Anna Fedele offers a sensitive ethnography of alternative pilgrimages to French Catholic shrines dedicated to Saint Mary Magdalene. Drawing on more than three years of fieldwork, she describes how pilgrims from Italy, Spain, Britain, and the United States interpret Catholic figures, symbols, and sites according to theories derived from the international Neopagan movement.


Fedele pays particular attention to the pilgrims’ life stories, rituals and reading. She examines how they devise their rituals, how anthropological literature has influenced them, and why this kind of spirituality is increasingly prevalent in the West. These pilgrims cultivate spirituality in interaction with each other and with textual sources: Jungian psychology, Goddess mythology, and “indigenous” traditions merge into a corpus of practices centered upon the worship of the Goddess and Mother Earth, and the sacralization of the reproductive cycle. Their rituals present a critique of Roman Catholicism and the medical establishment, and question contemporary discourse on gender.


In this theoretically nuanced and ethnographically rich study, Anna Fedele carefully lays out the complex and imaginative worlds of Mary Magdalene’s contemporary spiritual pilgrims and their sacred landscapes of European forests, waters, caves, and rocks imbued with symbol and meaning. Immersing herself in their created ceremonies, she reports back to us with sensitivity and insight about their reinterpretations of gender, sexuality, community, and religion.”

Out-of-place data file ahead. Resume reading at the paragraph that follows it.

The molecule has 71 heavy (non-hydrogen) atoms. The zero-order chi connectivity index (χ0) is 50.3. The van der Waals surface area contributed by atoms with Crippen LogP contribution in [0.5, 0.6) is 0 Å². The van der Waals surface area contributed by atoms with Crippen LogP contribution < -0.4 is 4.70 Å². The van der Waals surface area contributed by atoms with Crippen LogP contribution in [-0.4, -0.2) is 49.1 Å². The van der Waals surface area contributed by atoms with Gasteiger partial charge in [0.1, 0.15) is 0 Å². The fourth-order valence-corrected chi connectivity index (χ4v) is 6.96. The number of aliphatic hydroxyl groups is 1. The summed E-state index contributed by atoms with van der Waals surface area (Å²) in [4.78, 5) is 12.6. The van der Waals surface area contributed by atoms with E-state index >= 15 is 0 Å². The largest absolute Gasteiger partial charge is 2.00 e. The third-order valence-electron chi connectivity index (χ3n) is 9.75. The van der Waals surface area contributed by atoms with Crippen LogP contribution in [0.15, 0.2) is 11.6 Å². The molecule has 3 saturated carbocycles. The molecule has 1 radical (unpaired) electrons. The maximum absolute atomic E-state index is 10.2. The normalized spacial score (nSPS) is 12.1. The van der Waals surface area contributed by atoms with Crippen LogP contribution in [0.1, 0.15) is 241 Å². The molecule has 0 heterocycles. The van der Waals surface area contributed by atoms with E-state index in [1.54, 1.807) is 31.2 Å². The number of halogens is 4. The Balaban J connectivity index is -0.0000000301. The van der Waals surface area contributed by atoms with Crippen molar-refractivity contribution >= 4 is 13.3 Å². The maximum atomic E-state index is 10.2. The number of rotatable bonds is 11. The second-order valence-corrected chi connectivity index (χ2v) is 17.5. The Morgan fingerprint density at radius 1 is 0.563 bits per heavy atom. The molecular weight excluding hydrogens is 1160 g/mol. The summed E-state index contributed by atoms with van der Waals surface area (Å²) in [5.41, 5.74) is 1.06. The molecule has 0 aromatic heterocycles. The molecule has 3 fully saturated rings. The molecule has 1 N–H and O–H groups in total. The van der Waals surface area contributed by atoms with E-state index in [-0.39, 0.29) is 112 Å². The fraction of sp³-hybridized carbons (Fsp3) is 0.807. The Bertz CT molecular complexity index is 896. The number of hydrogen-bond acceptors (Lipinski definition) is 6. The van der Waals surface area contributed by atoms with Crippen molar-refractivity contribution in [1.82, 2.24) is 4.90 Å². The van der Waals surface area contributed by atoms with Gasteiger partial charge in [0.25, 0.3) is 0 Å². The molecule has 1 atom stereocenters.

Sarah M. Pike, author of Earthly Bodies, Magical Selves: Contemporary Pagans and the Search for Community


This is a rich, thoughtful, and quite startling account of the new spirituality around Mary Magdalene, and around menstruation, darkness and the creativity of loss.

Tanya Luhrmann, Watkins University Professor, Department of Anthropology, Stanford University


Oxford Ritual Studies Series, Oxford and New York: Oxford University Press

336 pages

SBN13: 978-0-19-989842-8: 

I SBN10: 0-19-989842-


Esthetics and Spirituality: Places of Interiority: Katholieke Universiteit Leuven – Belgium: call for papers

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Deadline: 1 December 2012


Esthetics and Spirituality: Places of Interiority

Katholieke Universiteit Leuven, Belgium

16 – 17 – 18 May 2013